Five candidates will compete for three open seats on the Desert Water Agency board, pitting the three incumbents against two challengers looking to increase representation of agency areas outside Palm Springs.
Frank Ruiz sees fewer birds at the Salton Sea these days. As salinity levels climb and kill fish in the giant but receding Coachella Valley lake, there are fewer white pelicans, brown pelicans and cormorants to be found, said Ruiz, the Salton Sea program director for Audubon California. “We’ve also seen a huge decline in other species like eared grebes,” he said.
As more and more of the western United States suffers from warmer temperatures and in some places desertification, water has become perhaps the most hotly debated topic in environmental newsrooms throughout the region. It’s no surprise then that an environmental reporter from the Palm Springs-based Desert Sun would be covering a whole host of water-related stories.
Desert Hot Springs — the only city to opt out of the Coachella Valley Multiple Species Habitat Conservation Plan when it first circulated eight years ago — and the Mission Springs Water District are now in the process of joining the environmental effort.
“The U.S. Justice Department on Tuesday weighed in to support the Agua Caliente Band of Cahuilla Indians in its lawsuit against two water districts, backing the tribe’s claims that the local agencies are infringing upon its rights by over-pumping groundwater from the Coachella Valley’s aquifer.”
“A ban on single-use plastic shopping bags was approved Thursday, but the City Council left open the idea of lifting at least part of a requirement for all retailers to include a separate 10-cent charge for each paper bag given to customers, a move favored by many high-end El Paseo merchants.”
“The largest public water agencies in the Coachella Valley have begun withholding information about how much water is pumped from wells by businesses including farms, golf courses, housing developments and resorts.”
“In the 1950s, Palm Springs was promoted as ‘America’s desert oasis’ in a film that displayed lush gardens, golf courses and tourists splashing in swimming pools. The image helped make the area a vacation destination.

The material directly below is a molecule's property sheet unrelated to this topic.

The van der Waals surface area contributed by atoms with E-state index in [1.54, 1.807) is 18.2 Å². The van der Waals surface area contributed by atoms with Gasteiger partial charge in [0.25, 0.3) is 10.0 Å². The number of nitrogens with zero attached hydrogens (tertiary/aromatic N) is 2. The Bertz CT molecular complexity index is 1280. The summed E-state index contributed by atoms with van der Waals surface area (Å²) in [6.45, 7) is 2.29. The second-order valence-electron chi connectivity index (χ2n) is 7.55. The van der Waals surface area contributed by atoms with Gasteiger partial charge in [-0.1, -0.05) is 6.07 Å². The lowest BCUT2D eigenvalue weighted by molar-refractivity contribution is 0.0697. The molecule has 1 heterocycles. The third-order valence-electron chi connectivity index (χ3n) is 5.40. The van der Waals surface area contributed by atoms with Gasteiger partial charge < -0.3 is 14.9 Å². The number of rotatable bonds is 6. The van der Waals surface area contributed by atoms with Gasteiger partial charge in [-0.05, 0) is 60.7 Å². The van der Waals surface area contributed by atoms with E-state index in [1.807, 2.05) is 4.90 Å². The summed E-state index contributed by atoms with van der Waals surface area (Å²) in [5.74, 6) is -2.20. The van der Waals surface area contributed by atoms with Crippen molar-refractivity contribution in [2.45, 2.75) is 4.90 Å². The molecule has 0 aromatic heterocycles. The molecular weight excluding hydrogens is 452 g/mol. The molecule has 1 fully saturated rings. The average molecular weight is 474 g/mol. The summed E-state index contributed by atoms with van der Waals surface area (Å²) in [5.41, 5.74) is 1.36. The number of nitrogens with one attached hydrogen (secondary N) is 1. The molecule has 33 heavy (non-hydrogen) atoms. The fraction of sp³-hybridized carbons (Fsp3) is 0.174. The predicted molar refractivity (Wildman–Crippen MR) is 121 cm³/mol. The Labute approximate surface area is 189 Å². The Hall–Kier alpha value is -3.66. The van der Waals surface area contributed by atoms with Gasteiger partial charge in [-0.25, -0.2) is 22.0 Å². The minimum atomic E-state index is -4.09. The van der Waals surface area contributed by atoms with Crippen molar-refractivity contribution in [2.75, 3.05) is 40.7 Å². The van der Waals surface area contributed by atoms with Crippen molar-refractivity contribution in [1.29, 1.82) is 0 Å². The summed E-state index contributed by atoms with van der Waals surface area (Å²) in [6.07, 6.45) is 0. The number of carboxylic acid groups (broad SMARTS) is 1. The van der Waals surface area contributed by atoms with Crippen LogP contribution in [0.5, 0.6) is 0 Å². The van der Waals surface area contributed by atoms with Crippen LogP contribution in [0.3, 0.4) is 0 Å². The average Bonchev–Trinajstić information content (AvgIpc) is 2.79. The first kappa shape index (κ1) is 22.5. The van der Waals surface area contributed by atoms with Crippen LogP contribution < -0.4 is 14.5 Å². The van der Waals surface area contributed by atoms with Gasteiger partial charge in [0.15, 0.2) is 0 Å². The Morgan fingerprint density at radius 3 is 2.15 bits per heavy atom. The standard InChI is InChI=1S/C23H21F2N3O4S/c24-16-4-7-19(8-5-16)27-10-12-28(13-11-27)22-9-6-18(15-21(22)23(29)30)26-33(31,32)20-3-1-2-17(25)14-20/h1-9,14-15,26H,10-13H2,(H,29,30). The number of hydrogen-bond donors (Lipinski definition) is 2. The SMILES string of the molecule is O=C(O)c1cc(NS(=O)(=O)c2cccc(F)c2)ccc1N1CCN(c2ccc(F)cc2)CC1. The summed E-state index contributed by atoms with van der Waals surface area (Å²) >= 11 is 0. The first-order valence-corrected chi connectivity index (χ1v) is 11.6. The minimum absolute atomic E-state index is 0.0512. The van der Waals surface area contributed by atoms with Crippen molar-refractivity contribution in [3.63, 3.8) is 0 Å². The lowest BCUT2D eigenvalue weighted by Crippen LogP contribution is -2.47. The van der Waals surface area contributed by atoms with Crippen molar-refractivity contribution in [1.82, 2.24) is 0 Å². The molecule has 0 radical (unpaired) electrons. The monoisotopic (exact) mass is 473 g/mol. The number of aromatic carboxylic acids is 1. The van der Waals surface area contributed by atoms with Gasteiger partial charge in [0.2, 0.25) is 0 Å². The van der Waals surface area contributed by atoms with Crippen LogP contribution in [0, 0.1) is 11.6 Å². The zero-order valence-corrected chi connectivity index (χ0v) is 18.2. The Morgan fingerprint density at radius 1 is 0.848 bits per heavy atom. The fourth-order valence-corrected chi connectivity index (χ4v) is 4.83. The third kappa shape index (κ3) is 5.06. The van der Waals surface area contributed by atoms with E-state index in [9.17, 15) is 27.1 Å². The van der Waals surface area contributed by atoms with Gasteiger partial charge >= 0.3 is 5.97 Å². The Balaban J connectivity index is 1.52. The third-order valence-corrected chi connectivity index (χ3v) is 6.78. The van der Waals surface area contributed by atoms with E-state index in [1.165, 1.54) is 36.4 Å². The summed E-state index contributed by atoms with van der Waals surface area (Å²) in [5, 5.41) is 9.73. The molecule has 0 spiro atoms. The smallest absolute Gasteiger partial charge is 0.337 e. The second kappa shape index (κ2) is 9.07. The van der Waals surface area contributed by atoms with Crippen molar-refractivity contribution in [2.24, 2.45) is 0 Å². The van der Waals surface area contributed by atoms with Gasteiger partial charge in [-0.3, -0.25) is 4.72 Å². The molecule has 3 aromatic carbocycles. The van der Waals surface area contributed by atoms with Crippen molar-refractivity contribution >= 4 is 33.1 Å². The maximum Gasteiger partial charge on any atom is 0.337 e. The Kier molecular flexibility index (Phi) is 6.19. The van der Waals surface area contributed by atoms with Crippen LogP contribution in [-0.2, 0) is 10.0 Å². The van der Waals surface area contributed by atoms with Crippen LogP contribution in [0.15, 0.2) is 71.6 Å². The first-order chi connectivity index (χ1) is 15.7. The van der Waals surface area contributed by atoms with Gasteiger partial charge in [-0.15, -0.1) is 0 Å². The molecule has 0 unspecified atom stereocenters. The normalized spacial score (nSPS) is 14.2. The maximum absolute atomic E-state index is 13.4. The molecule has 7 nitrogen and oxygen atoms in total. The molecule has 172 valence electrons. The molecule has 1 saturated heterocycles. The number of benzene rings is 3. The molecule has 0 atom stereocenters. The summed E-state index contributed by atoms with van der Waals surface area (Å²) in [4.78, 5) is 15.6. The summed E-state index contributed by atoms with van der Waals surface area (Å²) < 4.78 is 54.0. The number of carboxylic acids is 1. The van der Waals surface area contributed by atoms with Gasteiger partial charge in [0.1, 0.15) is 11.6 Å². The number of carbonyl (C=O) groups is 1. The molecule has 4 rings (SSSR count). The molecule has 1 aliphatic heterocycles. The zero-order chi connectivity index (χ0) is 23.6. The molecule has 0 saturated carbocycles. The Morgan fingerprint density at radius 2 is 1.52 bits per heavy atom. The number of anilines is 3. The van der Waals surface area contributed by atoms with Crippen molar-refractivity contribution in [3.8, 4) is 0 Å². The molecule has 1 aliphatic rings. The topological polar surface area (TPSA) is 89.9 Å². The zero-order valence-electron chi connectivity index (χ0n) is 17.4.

“But in creating the image, Palm Springs became one of California’s biggest per-capita water users.”
“The transfer of water from the Imperial Irrigation District to San Diego and the Coachella Valley has netted the IID nearly $85 million over a 10-year period, and is expected to net the district more than $2.7 billion from 2009 through 2047, according to IID projections.”
“Wide-ranging discussions about water use on farms and golf courses, wastewater recycling and how to encourage conservation emerged as the Coachella Valley Water District and the Desert Water Agency led a tour of water infrastructure Thursday focusing on management of the area’s groundwater.
“The water agencies offered the tour to participants in Thursday’s symposium in Palm Springs focusing on drought and water scarcity.”
“Oscar-winning filmmaker Jessica Yu joined dozens of water managers and local, state and federal officials at Sunnylands on Wednesday for the opening reception of a two-day symposium focusing on drought and water scarcity in the West.
“Yu introduced her film, ‘Last Call at the Oasis,’ which documents the increasing scarcity of water in many parts of the world.”
“Hydrologist Brian Thomas has pored over decades of groundwater data from water agencies in the Coachella Valley, and he says the declines in much of the aquifer highlight a need for the area to find ways to cut back on water use.
“Thomas, a postdoctoral scholar at the UC Center for Hydrologic Modeling at UC Irvine, is one in a list of water scientists and experts who will attend a symposium in Palm Springs on Thursday focusing on drought and water scarcity in the West.”
“Being a resort community, the Coachella Valley is full of ornamental water features outside hotels, housing developments and golf courses. …
“These types of features typically use water recycled through their systems, but experts say they could hurt California’s water conservation efforts if they’re left unchecked while the state contends with a drought.”
“As California faces a historic drought, The Desert Sun is launching a new column that takes a closer look at how we use — and abuse — water in the Coachella Valley. … Last week, we asked for examples of public water waste.”
“The Coachella Valley’s water agencies have been awarded a state grant of more than $5.2 million for five water projects that include expanding sewer systems and connecting more golf courses to supplies of recycled water and Colorado River water.”
“The Coachella Valley fringe-toed lizard, a creature unique to our desert, was added to the federal endangered species list in 1980. The lizard, which grows to 6 to 9 inches, thrives in our sand dunes. …
“In 1985, the U.S. Fish and Wildlife Service established the 3,709-acre Coachella Valley National Wildlife Refuge to protect the lizard.”